ONtv anchor suspended over alleged editorial policy disagreements

The administration of the privately owned ONtv channel has suspended the contract of anchor Khalid Tallima without providing an explanation, according to a Facebook post published by the anchor on Sunday.

A source familiar with the situation told Mada Masr that a recent disagreement arose between Tallima, who hosted “Sabah ON” (ON’s morning) aired on the ONtv Live network, and network head Ahmed Abdel Tawab over the channel’s editorial policy. They claimed this is the reason behind his suspension.

The source added that conflict with the sacked anchor recently escalated due to his stance on the state of rights and freedoms in Egypt, and his opposition the land transfer deal between Egypt and Saudi Arabia concerning the two Red Sea islands Tiran and Sanafir.

According to the privately owned Al-Masry Al-Youm newspaper, Tallima’s contract with ONtv was scheduled to expire next April.

The private channel is owned by steel tycoon Ahmed Abu Hashima, who acquired ONtv last year from its previous owner, businessman Naguib Sawiris.

Mada Masr reached out to representatives from the channel, however they were not available for comment at the time of publishing.

Tallima is known for his critical position on the government, and was formerly a member of the Revolution Youth Coalition, which was formed after the ouster of former President Hosni Mubarak in 2011. He was also appointed as deputy sports and youth minister in 2013.

He vocally opposed the transfer of Tiran and Sanafir to Saudi Arabia, and celebrated a final ruling issued last month, invalidating the agreement. He called on President Abdel Fattah al-Sisi to release all prisoners who were jailed for opposing the deal.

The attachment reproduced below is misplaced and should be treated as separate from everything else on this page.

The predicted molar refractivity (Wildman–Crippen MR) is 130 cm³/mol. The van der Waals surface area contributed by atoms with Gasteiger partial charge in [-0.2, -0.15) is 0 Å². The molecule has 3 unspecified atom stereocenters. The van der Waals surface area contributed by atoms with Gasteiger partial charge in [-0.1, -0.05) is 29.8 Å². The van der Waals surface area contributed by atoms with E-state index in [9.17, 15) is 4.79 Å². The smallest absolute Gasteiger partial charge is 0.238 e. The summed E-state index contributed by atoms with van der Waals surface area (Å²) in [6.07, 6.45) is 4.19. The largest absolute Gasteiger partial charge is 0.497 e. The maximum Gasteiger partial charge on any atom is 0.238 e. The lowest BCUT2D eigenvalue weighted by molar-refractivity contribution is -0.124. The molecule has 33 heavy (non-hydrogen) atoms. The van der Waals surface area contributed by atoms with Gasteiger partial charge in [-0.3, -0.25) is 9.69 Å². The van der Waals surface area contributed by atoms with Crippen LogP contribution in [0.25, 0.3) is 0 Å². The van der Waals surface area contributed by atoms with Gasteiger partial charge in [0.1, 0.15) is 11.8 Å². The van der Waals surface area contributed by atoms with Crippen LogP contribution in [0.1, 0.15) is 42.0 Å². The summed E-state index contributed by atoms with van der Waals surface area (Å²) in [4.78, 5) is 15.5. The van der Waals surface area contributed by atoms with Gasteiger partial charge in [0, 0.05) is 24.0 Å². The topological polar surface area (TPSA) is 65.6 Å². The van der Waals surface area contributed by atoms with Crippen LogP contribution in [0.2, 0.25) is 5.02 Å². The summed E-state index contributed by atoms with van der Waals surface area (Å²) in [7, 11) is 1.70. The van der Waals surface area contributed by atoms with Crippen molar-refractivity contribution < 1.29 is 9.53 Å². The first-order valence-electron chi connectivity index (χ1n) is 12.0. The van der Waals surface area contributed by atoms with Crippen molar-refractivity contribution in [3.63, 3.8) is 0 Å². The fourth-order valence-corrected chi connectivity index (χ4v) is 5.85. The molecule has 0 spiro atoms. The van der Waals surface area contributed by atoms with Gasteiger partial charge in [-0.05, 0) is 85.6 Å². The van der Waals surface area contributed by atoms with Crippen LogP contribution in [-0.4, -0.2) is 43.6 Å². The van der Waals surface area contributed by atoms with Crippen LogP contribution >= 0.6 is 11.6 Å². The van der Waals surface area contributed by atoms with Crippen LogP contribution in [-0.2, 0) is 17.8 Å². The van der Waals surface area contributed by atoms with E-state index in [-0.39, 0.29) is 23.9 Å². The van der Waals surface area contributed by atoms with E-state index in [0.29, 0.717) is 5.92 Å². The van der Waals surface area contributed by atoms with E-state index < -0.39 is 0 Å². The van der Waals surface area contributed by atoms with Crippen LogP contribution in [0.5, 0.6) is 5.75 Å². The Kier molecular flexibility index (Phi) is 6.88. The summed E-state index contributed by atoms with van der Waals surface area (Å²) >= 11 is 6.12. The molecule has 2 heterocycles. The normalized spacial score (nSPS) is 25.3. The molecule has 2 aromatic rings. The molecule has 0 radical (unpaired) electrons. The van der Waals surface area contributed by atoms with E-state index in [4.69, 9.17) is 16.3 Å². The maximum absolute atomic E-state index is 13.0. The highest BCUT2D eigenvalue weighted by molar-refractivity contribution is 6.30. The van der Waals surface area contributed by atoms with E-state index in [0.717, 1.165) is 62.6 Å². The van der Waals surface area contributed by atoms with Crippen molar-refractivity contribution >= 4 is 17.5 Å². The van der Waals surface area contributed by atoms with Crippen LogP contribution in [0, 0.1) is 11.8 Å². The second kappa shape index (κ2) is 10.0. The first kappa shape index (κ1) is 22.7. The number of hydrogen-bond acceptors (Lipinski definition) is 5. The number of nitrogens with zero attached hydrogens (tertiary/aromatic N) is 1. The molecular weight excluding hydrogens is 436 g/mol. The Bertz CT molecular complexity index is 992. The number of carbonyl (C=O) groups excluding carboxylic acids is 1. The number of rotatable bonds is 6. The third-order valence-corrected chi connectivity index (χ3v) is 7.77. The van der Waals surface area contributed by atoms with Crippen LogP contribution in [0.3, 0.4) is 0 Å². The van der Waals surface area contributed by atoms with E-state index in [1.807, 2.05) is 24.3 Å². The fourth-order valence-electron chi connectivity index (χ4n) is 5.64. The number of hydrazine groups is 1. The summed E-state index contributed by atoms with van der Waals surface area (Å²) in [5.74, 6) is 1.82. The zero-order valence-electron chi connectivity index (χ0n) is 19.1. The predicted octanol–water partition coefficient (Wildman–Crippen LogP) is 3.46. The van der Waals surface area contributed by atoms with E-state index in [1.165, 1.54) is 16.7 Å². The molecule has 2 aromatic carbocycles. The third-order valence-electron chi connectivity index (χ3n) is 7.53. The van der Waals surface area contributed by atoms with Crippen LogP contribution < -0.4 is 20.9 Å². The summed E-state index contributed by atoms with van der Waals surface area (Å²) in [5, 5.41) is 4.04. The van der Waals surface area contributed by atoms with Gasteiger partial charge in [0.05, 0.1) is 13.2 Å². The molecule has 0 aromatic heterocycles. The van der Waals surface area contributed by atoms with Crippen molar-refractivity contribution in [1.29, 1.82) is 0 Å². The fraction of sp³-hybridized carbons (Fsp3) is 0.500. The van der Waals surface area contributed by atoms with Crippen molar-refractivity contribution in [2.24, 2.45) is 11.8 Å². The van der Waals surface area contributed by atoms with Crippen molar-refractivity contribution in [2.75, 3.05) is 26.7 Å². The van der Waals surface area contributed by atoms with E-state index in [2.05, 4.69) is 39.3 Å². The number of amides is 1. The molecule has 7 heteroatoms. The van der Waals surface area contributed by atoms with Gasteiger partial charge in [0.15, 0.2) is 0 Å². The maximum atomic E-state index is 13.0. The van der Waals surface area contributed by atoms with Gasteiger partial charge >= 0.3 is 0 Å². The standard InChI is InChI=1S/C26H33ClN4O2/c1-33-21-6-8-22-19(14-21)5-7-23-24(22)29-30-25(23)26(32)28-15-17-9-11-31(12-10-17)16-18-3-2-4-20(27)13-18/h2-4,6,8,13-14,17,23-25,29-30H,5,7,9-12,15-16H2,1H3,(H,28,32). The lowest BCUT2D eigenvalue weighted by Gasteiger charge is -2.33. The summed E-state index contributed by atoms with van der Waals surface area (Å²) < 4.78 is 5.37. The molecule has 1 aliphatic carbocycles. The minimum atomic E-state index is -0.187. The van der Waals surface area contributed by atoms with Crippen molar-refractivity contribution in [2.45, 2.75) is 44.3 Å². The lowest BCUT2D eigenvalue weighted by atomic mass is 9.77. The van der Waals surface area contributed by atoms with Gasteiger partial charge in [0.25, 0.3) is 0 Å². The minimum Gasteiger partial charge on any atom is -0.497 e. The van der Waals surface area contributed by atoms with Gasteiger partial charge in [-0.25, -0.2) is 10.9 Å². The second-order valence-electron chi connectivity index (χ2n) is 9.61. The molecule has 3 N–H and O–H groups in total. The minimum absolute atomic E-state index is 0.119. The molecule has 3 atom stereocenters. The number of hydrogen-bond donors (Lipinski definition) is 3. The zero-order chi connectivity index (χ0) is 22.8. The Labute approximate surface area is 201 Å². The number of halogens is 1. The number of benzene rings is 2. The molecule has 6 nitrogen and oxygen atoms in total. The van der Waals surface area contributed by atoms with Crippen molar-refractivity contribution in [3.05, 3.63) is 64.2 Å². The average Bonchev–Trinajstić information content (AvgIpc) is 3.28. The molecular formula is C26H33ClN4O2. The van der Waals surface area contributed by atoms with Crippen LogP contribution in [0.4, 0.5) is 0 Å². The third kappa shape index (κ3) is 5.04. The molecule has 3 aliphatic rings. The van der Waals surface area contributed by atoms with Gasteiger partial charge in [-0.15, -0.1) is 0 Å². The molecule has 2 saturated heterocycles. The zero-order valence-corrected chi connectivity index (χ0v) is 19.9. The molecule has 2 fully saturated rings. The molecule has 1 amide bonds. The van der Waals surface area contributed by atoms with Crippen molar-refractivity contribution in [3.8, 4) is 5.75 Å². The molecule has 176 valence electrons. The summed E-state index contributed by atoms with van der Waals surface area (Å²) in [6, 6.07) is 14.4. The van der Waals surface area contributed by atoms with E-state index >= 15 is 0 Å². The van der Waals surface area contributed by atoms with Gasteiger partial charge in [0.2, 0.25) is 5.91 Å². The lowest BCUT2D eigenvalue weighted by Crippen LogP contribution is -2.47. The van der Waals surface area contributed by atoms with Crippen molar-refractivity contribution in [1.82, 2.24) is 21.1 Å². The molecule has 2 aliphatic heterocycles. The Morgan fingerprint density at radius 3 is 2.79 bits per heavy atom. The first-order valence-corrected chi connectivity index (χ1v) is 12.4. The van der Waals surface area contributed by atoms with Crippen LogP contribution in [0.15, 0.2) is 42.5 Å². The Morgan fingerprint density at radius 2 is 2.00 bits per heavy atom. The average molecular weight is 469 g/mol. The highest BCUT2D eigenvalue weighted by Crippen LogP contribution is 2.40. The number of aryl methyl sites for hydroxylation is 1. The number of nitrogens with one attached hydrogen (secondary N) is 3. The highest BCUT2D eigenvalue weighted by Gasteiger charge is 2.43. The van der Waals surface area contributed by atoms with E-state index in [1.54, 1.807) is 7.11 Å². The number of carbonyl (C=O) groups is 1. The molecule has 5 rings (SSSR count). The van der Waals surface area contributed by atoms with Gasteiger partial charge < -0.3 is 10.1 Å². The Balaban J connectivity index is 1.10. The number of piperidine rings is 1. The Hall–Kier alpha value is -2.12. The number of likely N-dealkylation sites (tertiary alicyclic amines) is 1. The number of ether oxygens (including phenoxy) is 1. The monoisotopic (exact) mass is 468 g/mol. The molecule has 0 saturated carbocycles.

“To everybody who was jailed for one minute or one hour for the sake of this cause, I say on behalf of all Egyptians: I’m sorry,” Tallima said during an episode of Sabah ON.

He has also previously criticized the jailing of government critics and freedom advocates, including lawyer Malek Adly and novelist Ahmed Naji, who have both since been released. He also slammed a similar decision to suspend outspoken TV anchor Ibrahim Eissa from the privately owned “Al-Qahera wal Nas” channel last month.

Tallima’s suspension follows speculation concerning his future with the channel after it was bought by Abu Hashima last year. Following the acquisition he said: “No one has told us if we are staying or leaving, but we will remain here so long as we respect the channel’s editorial policy, and they respect our ideas and affiliations.”

The incident is one in a slew of recent suspensions of the channel’s critical voices, the most prominent of whom was Lebanese anchor Lilian Dawoud, who was forcibly deported from Egypt hours after her contract with ONv was suspended. Her deportation occurred one month after the channel was acquired by Abu Hashima, who is known for his links to state security and support of the government.

ONtv was at the forefront of local media opposition against the Muslim Brotherhood’s rule in 2013 and openly endorsed former President Mohamed Morsi’s ouster, vocally supporting the state and the political leadership of President Sisi. The channel’s editorial line has forced two of its other leading anchors, Reem Maged and Yosri Fouda, to go off-air.

Immediately before the channel was sold it underwent a rebranding process, shifting its focus from political coverage to entertainment and sports. Hashima’s ownership of ONtv raised concerns about the increasing control pro-government businessmen have over Egypt’s media landscape. In addition to the Youm 7 newspaper and ONtv, the businessman has also recently acquired the independent Sawt Al-Omma newspaper, the weekly entertainment newspaper Ain and Dot Masr news website.


You have a right to access accurate information, be stimulated by innovative and nuanced reporting, and be moved by compelling storytelling.

Subscribe now to become part of the growing community of members who help us maintain our editorial independence.
Know more

Join us

Your support is the only way to ensure independent,
progressive journalism